Saturday, 29 November 2014

Postmodernism and the Homosexual Christian (Part 1 of 3)

     In March 2011 a website was covertly launched on the campus of one of our Christian universities, promoting the homosexual lifestyle. When the administration blocked the site on the university’s network, activists printed and distributed across campus a thirty-two page manifesto pushing their agenda. The school’s president then issued a public response during the chapel assembly the following day, respectfully but firmly denouncing the defiant initiative.1
     How could such an alarming state of affairs surface on the campus of a Christian university affiliated with mainstream churches of Christ? While the gay rights movement has increasingly influenced and noticeably shaped secular society in the United States since the 1960s,2 religion has not been unaffected. In 1972 the United Church of Christ was the first mainline denomination in the USA to ordain openly gay clergy, and subsequent decades have witnessed practicing homosexuals unconditionally accepted and incorporated into numerous denominations and independent religious groups.3
     Among churches of Christ, Dave Miller prophetically warned in 1996, “While the liberal element in the church has not been drawn into a wholesale endorsement of homosexuality, philosophically, the liberal mindset will inevitably relax its opposition to those who insist upon their right to engage in homosexuality” (Piloting the Strait 345). A few years later Phil Sanders observed that congregations sometimes fool themselves into thinking they are immune from the volatile mentality of the times, even though what “happens in the world has always profoundly affected the church; today is no different” (Adrift 14, 21).
The Rise and Influence of Postmodernism
     As “both a broad cultural and sociological phenomenon and an ideology,” postmodernism is hard to define (Erickson 12). The term itself is descriptive of the changes in knowledge perception in popular culture, and it stands in stark contrast to the concept of modernism. At the risk of oversimplification, modernism can be characterized as the pursuit of truth, certainty and absolutism with linear thinking and rationalism. It seeks undisputed foundations and rigorous methodologies for attaining knowledge. Postmodernism, on the other hand, is a reaction to what is perceived as the inflexibility, arrogance and attempted control of modernistic thinking. It advocates “knowledge” as the product of cultural conditioning, shaped by emotions, experience, aesthetics, and environment. In the realm of religion, modernism is viewed as the rigid pursuit of truth versus error and right versus wrong, whereas postmodernism is a softer and more flexible approach that emphasizes love, relationships, tolerance, acceptance, authenticity, and relativism (Carson 26-34).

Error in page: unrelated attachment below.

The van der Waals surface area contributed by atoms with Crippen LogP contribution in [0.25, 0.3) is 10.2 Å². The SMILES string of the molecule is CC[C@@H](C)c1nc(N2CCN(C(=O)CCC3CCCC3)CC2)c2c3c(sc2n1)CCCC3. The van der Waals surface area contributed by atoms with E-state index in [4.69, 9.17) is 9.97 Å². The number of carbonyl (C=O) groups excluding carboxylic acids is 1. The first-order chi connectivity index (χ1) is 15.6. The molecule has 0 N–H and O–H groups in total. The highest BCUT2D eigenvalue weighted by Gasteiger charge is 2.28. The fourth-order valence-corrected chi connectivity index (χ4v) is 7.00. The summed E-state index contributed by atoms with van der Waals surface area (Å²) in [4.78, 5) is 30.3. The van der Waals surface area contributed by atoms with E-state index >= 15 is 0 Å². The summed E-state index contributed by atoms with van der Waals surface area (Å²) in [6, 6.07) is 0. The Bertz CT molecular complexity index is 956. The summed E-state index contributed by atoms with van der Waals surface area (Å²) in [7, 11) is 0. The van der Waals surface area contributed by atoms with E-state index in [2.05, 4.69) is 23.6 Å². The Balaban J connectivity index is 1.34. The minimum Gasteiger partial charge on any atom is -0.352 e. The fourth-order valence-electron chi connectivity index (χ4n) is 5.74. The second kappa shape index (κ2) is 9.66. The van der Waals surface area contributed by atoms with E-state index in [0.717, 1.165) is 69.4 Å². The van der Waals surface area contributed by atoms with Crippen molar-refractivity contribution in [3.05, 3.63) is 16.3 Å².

Postmodern secularism maintains that there is no universal or absolute truth with respect to morality. Religion, therefore, especially Christianity, is to be summarily dismissed because of its traditional stance against "secular values" (e.g. abortion and gay marriage). However, postmodernism has also made significant inroads into religion and into the contemporary Christian movement in particular (Erickson 59-69). “Notions of objective morality are among the first things to be questioned,” D. A. Carson observes, and professing Christians are increasingly changing their views on moral issues (101). According to recent studies by the Barna Group, a leading research organization focused on the relationship between faith and culture, only 34% of American adults believe that moral truth is absolute, while less than half of those claiming to be religiously “born again” (46%) believe in absolute moral truth.4 There was a time when affirming an openly homosexual lifestyle demanded the complete severing of ties with orthodox Christianity. But nowadays, thanks to postmodern rationalization, embracing same-sex relationships while claiming allegiance to biblical teaching is normative.
--Kevin L. Moore

     1 See <>; also <>.
     2 Recent studies show that about 62% of the American public believes homosexuality should be accepted by society. See Pew Research Center, “Views on Religion, the Bible, Evolution and Social Issues,” 26 June 2014, <>.
     3 Jaweed Kaleem, “Unearthing the Surprising Religious History of American Gay Rights Activism,” in Huffington Post (28 June 2014), <>.
     4 The Barna Group, “Barna Survey Examines Changes in Worldview Among Christians over the Past 13 Years,” 6 March 2009, <>.

Works Cited:
Carson, D. A. Becoming Conversant with the Emerging Church: Understanding a Movement and Its Implications. Grand Rapids: Zondervan, 2005.
Erickson, Millard J. The Postmodern World: Discerning the Times and the Spirit of Our AgeWheaton, IL: Crossway Books, 2002.
Miller, Dave. Piloting the Strait: a Guidebook for Assessing Change in Churches of Christ. Bedford, TX: Sain Publications, 1996.
Sanders, Phil. Adrift: Postmodernism in the Church. Nashville, TN: Gospel Advocate, 2000.

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